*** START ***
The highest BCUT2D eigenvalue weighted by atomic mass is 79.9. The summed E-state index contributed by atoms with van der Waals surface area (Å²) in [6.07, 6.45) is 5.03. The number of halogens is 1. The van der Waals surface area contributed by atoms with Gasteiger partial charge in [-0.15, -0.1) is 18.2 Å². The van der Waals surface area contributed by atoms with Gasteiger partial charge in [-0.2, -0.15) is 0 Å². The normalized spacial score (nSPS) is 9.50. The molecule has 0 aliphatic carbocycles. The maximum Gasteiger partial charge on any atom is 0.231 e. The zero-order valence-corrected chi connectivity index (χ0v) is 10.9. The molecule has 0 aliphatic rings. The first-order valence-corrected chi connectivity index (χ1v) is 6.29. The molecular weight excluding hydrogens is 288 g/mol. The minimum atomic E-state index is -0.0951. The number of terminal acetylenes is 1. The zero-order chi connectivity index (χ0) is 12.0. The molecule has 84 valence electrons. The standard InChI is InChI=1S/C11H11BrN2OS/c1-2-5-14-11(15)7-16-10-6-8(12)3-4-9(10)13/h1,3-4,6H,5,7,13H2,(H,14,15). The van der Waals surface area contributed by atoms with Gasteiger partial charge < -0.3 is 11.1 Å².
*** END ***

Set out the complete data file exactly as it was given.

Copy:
The highest BCUT2D eigenvalue weighted by atomic mass is 79.9. The summed E-state index contributed by atoms with van der Waals surface area (Å²) in [6.07, 6.45) is 5.03. The number of halogens is 1. The van der Waals surface area contributed by atoms with Gasteiger partial charge in [-0.15, -0.1) is 18.2 Å². The van der Waals surface area contributed by atoms with Gasteiger partial charge in [-0.2, -0.15) is 0 Å². The normalized spacial score (nSPS) is 9.50. The molecule has 0 aliphatic carbocycles. The maximum Gasteiger partial charge on any atom is 0.231 e. The zero-order valence-corrected chi connectivity index (χ0v) is 10.9. The molecule has 0 aliphatic rings. The first-order valence-corrected chi connectivity index (χ1v) is 6.29. The molecular weight excluding hydrogens is 288 g/mol. The minimum atomic E-state index is -0.0951. The number of terminal acetylenes is 1. The zero-order chi connectivity index (χ0) is 12.0. The molecule has 84 valence electrons. The standard InChI is InChI=1S/C11H11BrN2OS/c1-2-5-14-11(15)7-16-10-6-8(12)3-4-9(10)13/h1,3-4,6H,5,7,13H2,(H,14,15). The van der Waals surface area contributed by atoms with Gasteiger partial charge < -0.3 is 11.1 Å².